## Where we live

Using a number of technologies I’ve been playing around with recently, I began working on a 3D visualization of the Earth, plotting every city, creating a pointillism-styled representation of the planet. Below is the result along with an overview of how I produced the rendering.

#### Getting the data

I extracted all cities with a population of at least 100,000 people from the MySQL GeoNames database using the following query:

`SELECT `id`,`name`,`latitude`,`longitude`,`population`,`timezone`FROM geonames.citiesWHERE population >= 100000 AND feature_class = 'P';`

… and put the results into a JS array.

#### Creating a 3D model to represent each city

I created this hexagonal model in Blender, exported it to a Wavefront OBJ file, and ran the OBJ file through the Wavefront OBJ to JSON converter I wrote. Note that the model is facing the z-axis to match WebGL’s (and OpenGL’s) default camera orientation: facing down the negative z-axis.

#### Convert longitude and latitude to a 3D position

Converting a geodetic longitude, latitude pair to a 3D position involves doing a LLA (Longitude Latitude Altitude) to ECEF (Earth-Centered, Earth-Fixed) transformation. The code below implements this transform, converting the longitude and latitude of every city pulled from the GeoNames database into a 3D coordinate where we can render the hexagonal representation of the city.

`function llarToWorld(lat, lon, alt, rad) {                lat = lat * (Math.PI/180.0);    lon = lon * (Math.PI/180.0);    var f = 0; //flattening    var ls = Math.atan( Math.pow((1.0 - f),2) * Math.tan(lat) ); // lambda    var x = rad * Math.cos(ls) * Math.cos(lon) + alt * Math.cos(lat) * Math.cos(lon)    var y = rad * Math.cos(ls) * Math.sin(lon) + alt * Math.cos(lat) * Math.sin(lon)    var z = rad * Math.sin(ls) + alt * Math.sin(lat)        return [x,z,-y];            }`

There are 2 items worth noting:

• The transformation (and function above) involve a 4th parameter, radius which is the radius of the ellipsoid (or sphere, in this case, as flattening=0) into which the transformation is done. I have it set as a fixed constant, as I’m primary concerned with an approximate visual representation, but the MathWorks page describes the actual computation.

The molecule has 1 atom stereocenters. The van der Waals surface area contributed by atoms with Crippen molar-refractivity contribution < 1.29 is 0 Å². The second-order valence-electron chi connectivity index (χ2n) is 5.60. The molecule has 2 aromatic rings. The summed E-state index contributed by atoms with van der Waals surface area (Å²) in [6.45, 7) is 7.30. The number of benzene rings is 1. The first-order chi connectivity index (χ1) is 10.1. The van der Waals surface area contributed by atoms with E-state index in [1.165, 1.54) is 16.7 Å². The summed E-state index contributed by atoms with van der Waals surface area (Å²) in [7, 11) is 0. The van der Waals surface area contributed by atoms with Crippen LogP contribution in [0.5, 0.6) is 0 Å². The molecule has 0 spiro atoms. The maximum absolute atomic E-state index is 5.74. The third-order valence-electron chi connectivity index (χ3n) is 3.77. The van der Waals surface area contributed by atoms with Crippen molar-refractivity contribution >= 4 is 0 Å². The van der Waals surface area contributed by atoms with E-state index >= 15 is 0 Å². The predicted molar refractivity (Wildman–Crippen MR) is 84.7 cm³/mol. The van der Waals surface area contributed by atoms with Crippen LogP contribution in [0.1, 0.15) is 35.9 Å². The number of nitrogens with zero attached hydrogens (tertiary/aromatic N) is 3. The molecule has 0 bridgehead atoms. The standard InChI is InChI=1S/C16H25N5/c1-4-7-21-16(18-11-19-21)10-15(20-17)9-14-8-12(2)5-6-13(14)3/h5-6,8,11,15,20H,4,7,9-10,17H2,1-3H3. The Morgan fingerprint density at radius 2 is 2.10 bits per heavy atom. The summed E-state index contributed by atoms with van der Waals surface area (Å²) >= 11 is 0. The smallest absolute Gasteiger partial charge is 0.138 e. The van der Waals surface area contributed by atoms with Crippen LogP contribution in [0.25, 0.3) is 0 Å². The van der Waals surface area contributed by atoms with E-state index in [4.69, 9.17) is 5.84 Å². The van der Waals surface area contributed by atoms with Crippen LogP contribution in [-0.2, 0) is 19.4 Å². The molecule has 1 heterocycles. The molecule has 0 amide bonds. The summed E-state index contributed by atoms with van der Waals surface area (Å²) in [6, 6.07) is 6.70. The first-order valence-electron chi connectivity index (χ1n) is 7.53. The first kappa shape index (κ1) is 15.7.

• The ECEF (Earth-Centered, Earth-Fixed) coordinate system has the z-axis pointing north, not the y-axis, so the z and y values need to be swapped to produce a coordinate corresponding to WebGL’s default camera orientation. In addition, as WebGL has a right-handed coordinate system (so the default camera orientation is one where it’s pointing down the negative z-axis), the z coordinate is negated so the point doesn’t wind up behind the camera.

#### Orient all cities to face the origin

Getting each of the hexagonal models to face the origin involved a bit of math:

• Calculating the axis about which the rotation should occur by, first, computing a vector from the origin to the 3D position of the model (lookAt), and taking the cross product between lookAt and the z-axis (as we’re rotating toward the z-axis).
• Calculating the angle of rotation (the angle between the z-axis and lookAt) by computing the dot product between lookAt and the z-axis, then taking the acos of the dot product.

There’s some additional code to handle cases where points lie on the on the z-axis (where the cross product gives the zero vector) and also to return a matrix representation of the rotation.

` function lookAtOrigin(v) { // compute vector from origin var lookAt = vec3.create([v[0], v[1], -v[2]]); vec3.normalize(lookAt); // reference axis var refAxis = vec3.create([0,0,-1]); // computate axis of rotation var rotAxis = vec3.create(lookAt); vec3.cross(rotAxis, refAxis); // compute angle of rotation var rotAngRad = Math.acos(vec3.dot(lookAt, refAxis)); // special cases... if(rotAxis[0] == 0 && rotAxis[1] == 0 && rotAxis[2] == 0) { if(lookAt[2] > 0) { rotAxis = vec3.create([1,0,0]); rotAngRad = Math.PI; } else { rotAxis = vec3.create([1,0,0]); rotAngRad = 0; } } // compute and return a matrix with the rotation var ret = mat4.identity(); mat4.rotate(ret, rotAngRad, rotAxis); return ret; }`

#### Render the scene

Using glfx, I pulled everything together, also adding a bit of code to rotate the camera and do some pseudo-lighting in the pixel shader by alpha blending colors based on depth. All the code can be found in the webgl-globe repository on bitbucket.